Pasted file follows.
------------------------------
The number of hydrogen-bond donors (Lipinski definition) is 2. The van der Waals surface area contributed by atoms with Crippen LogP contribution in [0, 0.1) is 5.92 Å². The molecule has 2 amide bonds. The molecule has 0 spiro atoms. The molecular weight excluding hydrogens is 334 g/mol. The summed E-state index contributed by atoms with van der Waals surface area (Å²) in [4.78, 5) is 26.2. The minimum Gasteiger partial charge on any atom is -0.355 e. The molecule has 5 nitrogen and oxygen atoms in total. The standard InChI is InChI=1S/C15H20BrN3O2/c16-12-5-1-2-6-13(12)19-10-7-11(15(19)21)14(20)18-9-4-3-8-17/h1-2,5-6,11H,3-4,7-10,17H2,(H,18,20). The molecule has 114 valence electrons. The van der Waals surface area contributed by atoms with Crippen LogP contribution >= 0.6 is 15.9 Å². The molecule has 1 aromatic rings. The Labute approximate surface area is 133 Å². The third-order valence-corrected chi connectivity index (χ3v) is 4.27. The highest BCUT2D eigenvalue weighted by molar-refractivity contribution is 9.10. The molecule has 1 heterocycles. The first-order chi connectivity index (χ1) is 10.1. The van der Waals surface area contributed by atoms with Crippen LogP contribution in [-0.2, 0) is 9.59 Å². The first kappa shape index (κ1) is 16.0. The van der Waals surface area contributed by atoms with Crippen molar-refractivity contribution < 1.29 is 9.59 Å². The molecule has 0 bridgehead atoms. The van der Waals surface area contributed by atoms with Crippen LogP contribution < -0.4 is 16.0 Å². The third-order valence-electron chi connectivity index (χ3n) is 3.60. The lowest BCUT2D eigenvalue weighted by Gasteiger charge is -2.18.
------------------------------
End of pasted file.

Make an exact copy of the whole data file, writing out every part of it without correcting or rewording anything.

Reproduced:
The number of hydrogen-bond donors (Lipinski definition) is 2. The van der Waals surface area contributed by atoms with Crippen LogP contribution in [0, 0.1) is 5.92 Å². The molecule has 2 amide bonds. The molecule has 0 spiro atoms. The molecular weight excluding hydrogens is 334 g/mol. The summed E-state index contributed by atoms with van der Waals surface area (Å²) in [4.78, 5) is 26.2. The minimum Gasteiger partial charge on any atom is -0.355 e. The molecule has 5 nitrogen and oxygen atoms in total. The standard InChI is InChI=1S/C15H20BrN3O2/c16-12-5-1-2-6-13(12)19-10-7-11(15(19)21)14(20)18-9-4-3-8-17/h1-2,5-6,11H,3-4,7-10,17H2,(H,18,20). The molecule has 114 valence electrons. The van der Waals surface area contributed by atoms with Crippen LogP contribution >= 0.6 is 15.9 Å². The molecule has 1 aromatic rings. The Labute approximate surface area is 133 Å². The third-order valence-corrected chi connectivity index (χ3v) is 4.27. The highest BCUT2D eigenvalue weighted by molar-refractivity contribution is 9.10. The molecule has 1 heterocycles. The first-order chi connectivity index (χ1) is 10.1. The van der Waals surface area contributed by atoms with Crippen LogP contribution in [-0.2, 0) is 9.59 Å². The first kappa shape index (κ1) is 16.0. The van der Waals surface area contributed by atoms with Crippen molar-refractivity contribution < 1.29 is 9.59 Å². The molecule has 0 bridgehead atoms. The van der Waals surface area contributed by atoms with Crippen LogP contribution < -0.4 is 16.0 Å². The third-order valence-electron chi connectivity index (χ3n) is 3.60. The lowest BCUT2D eigenvalue weighted by Gasteiger charge is -2.18.